Bitcoin, Ethereum, Blockchain, Tokens, ICOs: Why should anyone care?

The Crypto market is gaining lots of steam. Gravity-defying price rallies……and multi-million dollar token sales are commonplace, as are front-page headlines from traditional news outlets discussing Ethereum, Bitcoin, ICOs, tokens, hard forks, and other technical topics. Even my 13-year-old brother has been calling me up asking for explanations! I’ve been personally invested in this space for a while now — most recently as an engineer for Coinbase — but even I’m surprised by how quickly the Crypto space has evolved in the past six months. If you want to understand why crypto is getting the spotlight, you have to understand the behind-the-scenes catalysts driving the market. Right now, that catalyst is the “token sale” or “Initial Coin Offering (ICO)” phenomena.

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Blockchains don’t scale. Not today, at least. But there’s hope.

The first Bitcoin paper was first released in 2008. My excitement about the potential of blockchain technology has been building ever since. Decentralized digital currency, once just a far-fetched goal, is finally making inroads into the mainstream. While that’s exciting on its own merit, I’m personally most excited about the potential for decentralized applications. Financial exchanges, prediction markets, and asset management platforms all carry enormous potential. The trustless systems supporting them are no less intriguing; identity verification systems, smart property, censorship resistant social platforms, and autonomous structures and governance models like DAOs. The most disruptive use cases probably haven’t even been dreamt up yet. But this dream still remains a dream for the foreseeable future — while a few early enthusiasts and entrepreneurs are experimenting with building such applications, there’s still a big missing piece that prevents us from seeing these applications come to fruition: scalability. Blockchains, as it stands today, are limited in their ability to scale.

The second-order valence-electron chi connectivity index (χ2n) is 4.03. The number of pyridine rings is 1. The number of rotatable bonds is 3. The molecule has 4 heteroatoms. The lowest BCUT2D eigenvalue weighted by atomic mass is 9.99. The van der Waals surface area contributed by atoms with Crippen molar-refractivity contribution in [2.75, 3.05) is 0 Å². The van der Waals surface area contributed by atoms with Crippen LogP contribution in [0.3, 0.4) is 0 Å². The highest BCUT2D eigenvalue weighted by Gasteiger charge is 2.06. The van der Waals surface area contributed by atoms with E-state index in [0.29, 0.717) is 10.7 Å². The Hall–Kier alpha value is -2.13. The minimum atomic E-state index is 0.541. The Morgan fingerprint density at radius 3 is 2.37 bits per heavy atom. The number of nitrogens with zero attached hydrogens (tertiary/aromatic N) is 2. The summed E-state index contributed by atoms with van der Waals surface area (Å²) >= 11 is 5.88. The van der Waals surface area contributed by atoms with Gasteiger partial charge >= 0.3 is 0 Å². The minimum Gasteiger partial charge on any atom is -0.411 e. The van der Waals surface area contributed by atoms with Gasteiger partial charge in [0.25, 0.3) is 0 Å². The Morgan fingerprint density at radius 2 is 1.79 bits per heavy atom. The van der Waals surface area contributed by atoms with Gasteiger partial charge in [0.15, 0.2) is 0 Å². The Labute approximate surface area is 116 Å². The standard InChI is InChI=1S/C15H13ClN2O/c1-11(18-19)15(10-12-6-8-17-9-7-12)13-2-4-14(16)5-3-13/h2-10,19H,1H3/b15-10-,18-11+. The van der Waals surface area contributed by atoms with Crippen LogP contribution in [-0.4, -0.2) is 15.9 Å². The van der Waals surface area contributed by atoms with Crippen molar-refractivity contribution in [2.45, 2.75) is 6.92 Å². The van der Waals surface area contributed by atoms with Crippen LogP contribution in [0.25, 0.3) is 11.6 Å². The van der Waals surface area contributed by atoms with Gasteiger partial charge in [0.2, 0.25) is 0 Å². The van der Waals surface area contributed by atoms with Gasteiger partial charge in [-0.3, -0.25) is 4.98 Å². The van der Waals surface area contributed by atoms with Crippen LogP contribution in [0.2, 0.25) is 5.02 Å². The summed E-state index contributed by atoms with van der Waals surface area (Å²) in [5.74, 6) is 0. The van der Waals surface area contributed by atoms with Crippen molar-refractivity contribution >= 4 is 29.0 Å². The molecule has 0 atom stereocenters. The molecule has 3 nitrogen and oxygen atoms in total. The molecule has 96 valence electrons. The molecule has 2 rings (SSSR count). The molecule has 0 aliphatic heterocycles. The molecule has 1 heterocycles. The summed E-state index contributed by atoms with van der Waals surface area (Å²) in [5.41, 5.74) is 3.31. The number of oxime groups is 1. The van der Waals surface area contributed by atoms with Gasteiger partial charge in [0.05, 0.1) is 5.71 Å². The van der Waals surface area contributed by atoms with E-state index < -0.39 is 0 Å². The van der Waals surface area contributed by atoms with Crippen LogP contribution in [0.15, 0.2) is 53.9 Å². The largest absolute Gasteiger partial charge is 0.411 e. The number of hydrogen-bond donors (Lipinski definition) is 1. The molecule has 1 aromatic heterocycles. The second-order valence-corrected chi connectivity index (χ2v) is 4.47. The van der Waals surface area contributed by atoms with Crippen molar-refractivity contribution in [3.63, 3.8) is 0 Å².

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The synergies gained from building on Ethereum’s decentralized app ecosystem

When the first home telephones were being installed in the 1870s, the companies selling them had a problem: phones aren’t very useful if you can only call a few people. However, this challenge got easier and easier as the networks expanded, since every new customer’s presence in the phone book increased the overall value of the product as a communication tool. This concept — called a “network effect” — entered its renaissance during the tech boom, as platforms like Facebook and the Apple ecosystem rapidly secured huge market shares on the power of large userbases.

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How does Ethereum work, anyway?

Odds are you’ve heard about the Ethereum blockchain, whether or not you know what it is. It’s been in the news a lot lately, including the cover of some major magazines, but reading those articles can be like gibberish if you don’t have a foundation for what exactly Ethereum is. So what is it? In essence, a public database that keeps a permanent record of digital transactions. Importantly, this database doesn’t require any central authority to maintain and secure it. Instead it operates as a “trustless” transactional system — a framework in which individuals can make peer-to-peer transactions without needing to trust a third party OR one another. Still confused? That’s where this post comes in. My aim is to explain how Ethereum functions at a technical level, without complex math or scary-looking formulas.

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